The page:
by Matthew Reynolds
The battle between traditional, regulated taxi services and the billion-dollar disruptors has been fierce and hostile. But rather than change their business model and embrace a change that is well-received by customers, the taxi industry has fought back, fighting for territory and legislation change. Although the new, digital players have seized control of the market in many key cities, the taxi industry may have found a way to defeat ridesharing without changing their business model. In Austin, Texas, taxi companies lobbied for a bill that would force all ride-hailing companies to background check their drivers through mandatory fingerprinting. With the approval of the law, Uber and Lyft – two of the biggest players in the rideshare business - both pulled out of the Austin market, citing the rapid driver turnaround and slow, antiquated fingerprinting process as the main factors, reports CNN.
On the surface, this looks like a win for the taxi industry - Uber and Lyft are out of the Austin market. Whether or not they pulled out for this “fingerprinting reason” or for some other reason is really irrelevant. What is relevant, however,is the fact that taxi companies are missing the bigger picture. Ride sharing has changed the game; from our phones, we can order a cab at a cheaper price than ever before. We know what model car we’ll be in and how long until our driver arrives. How long will it be before ride sharing companies figure out a way to comply with fingerprinting? How long are traditional taxi services willing to hold out?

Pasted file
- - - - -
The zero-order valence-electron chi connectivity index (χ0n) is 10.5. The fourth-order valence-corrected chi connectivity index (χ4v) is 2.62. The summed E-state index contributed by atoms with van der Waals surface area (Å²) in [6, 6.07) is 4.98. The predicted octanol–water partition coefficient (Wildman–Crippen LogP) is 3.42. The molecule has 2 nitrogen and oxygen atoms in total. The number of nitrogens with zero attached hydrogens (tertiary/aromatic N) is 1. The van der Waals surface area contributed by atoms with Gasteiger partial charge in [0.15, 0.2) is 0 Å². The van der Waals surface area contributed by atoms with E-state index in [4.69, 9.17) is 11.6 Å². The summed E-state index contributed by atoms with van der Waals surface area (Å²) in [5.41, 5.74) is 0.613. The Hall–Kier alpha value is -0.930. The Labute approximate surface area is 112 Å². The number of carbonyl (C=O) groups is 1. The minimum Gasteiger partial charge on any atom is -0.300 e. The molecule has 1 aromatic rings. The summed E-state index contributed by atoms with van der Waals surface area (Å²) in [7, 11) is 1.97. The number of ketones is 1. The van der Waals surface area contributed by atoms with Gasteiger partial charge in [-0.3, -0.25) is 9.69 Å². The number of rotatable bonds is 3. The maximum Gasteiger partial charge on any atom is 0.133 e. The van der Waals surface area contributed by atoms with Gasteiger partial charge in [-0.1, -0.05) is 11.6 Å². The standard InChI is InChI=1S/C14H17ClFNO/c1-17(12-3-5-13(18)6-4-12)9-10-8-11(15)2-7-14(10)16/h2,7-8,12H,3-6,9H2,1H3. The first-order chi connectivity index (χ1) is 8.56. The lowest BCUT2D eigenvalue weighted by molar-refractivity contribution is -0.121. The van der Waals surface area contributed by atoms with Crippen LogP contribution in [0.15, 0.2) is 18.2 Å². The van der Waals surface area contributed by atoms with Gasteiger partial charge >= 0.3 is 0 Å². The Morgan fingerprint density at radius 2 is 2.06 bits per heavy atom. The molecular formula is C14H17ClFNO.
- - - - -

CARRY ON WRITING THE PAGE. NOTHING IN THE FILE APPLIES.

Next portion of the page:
But this is only one industry. Others are finding it much easier to adjust, like the Bank of Montreal, who has embraced change and found ways to incorporate it into new lines of business. Earlier this year, BMO accepted that fintech is here for good and launched the SmartFolio investment service, bringing their portfolio management game into the digital era. BMO, along with countless other financial services companies, have seen digital disruption as an opportunity – not a threat.
If stories like BMO are any indication of what’s to come, fights similar to the taxi industry will only go on for so long before disruption wins. Digitally disruptive companies will always find ways to change the status quo, and unless they embrace change, established companies will become obsolete. Our research with PwC on the 2015 Digital IQ report shows that digital disruption is not only very real, but that adapting to disruption has become mandatory – 71% of digital disruptors continually look for opportunities to digitize the business.
In a time where we can both manage our money and order a cab from our phones, reverting to outdated strategies is a probably a poor decision.
Matthew Reynolds is an Editorial Assistant at Oxford Economics, where he aids research programs in a variety of industries.